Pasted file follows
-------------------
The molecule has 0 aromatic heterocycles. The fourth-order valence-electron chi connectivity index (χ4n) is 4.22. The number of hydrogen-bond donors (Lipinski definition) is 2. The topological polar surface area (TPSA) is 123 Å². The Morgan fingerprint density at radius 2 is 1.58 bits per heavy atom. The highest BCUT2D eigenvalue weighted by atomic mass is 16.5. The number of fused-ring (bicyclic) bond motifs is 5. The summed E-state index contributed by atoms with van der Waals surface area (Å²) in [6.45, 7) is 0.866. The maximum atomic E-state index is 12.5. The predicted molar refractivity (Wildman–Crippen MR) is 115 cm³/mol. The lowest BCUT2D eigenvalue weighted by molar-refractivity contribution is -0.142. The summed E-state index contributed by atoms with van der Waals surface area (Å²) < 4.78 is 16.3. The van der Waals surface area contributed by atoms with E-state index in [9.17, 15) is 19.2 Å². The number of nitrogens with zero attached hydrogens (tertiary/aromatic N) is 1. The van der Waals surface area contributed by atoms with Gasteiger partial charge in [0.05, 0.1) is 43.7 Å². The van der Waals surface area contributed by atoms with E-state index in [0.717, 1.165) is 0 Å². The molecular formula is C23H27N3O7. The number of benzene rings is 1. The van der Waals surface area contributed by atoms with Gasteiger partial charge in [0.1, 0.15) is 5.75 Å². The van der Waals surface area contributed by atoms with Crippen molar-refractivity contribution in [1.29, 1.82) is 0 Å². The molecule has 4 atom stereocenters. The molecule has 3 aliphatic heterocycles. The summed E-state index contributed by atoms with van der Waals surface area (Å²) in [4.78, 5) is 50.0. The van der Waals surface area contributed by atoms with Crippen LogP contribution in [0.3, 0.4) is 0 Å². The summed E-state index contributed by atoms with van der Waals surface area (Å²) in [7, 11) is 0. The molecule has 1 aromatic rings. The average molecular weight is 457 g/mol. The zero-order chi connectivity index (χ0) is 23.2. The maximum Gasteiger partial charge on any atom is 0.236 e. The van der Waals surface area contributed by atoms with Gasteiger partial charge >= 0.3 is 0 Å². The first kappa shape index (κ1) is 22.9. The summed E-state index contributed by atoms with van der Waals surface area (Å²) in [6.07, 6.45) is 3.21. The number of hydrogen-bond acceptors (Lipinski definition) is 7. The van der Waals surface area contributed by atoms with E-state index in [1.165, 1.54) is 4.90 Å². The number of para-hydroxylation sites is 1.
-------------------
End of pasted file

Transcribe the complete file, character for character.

The molecule has 0 aromatic heterocycles. The fourth-order valence-electron chi connectivity index (χ4n) is 4.22. The number of hydrogen-bond donors (Lipinski definition) is 2. The topological polar surface area (TPSA) is 123 Å². The Morgan fingerprint density at radius 2 is 1.58 bits per heavy atom. The highest BCUT2D eigenvalue weighted by atomic mass is 16.5. The number of fused-ring (bicyclic) bond motifs is 5. The summed E-state index contributed by atoms with van der Waals surface area (Å²) in [6.45, 7) is 0.866. The maximum atomic E-state index is 12.5. The predicted molar refractivity (Wildman–Crippen MR) is 115 cm³/mol. The lowest BCUT2D eigenvalue weighted by molar-refractivity contribution is -0.142. The summed E-state index contributed by atoms with van der Waals surface area (Å²) < 4.78 is 16.3. The van der Waals surface area contributed by atoms with E-state index in [9.17, 15) is 19.2 Å². The number of nitrogens with zero attached hydrogens (tertiary/aromatic N) is 1. The van der Waals surface area contributed by atoms with Gasteiger partial charge in [0.05, 0.1) is 43.7 Å². The van der Waals surface area contributed by atoms with E-state index in [0.717, 1.165) is 0 Å². The molecular formula is C23H27N3O7. The number of benzene rings is 1. The van der Waals surface area contributed by atoms with Gasteiger partial charge in [0.1, 0.15) is 5.75 Å². The van der Waals surface area contributed by atoms with Crippen molar-refractivity contribution in [1.29, 1.82) is 0 Å². The molecule has 4 atom stereocenters. The molecule has 3 aliphatic heterocycles. The summed E-state index contributed by atoms with van der Waals surface area (Å²) in [4.78, 5) is 50.0. The van der Waals surface area contributed by atoms with Crippen LogP contribution in [0.3, 0.4) is 0 Å². The summed E-state index contributed by atoms with van der Waals surface area (Å²) in [7, 11) is 0. The molecule has 1 aromatic rings. The average molecular weight is 457 g/mol. The zero-order chi connectivity index (χ0) is 23.2. The maximum Gasteiger partial charge on any atom is 0.236 e. The van der Waals surface area contributed by atoms with Gasteiger partial charge >= 0.3 is 0 Å². The first kappa shape index (κ1) is 22.9. The summed E-state index contributed by atoms with van der Waals surface area (Å²) in [6.07, 6.45) is 3.21. The number of hydrogen-bond acceptors (Lipinski definition) is 7. The van der Waals surface area contributed by atoms with E-state index in [1.165, 1.54) is 4.90 Å². The number of para-hydroxylation sites is 1.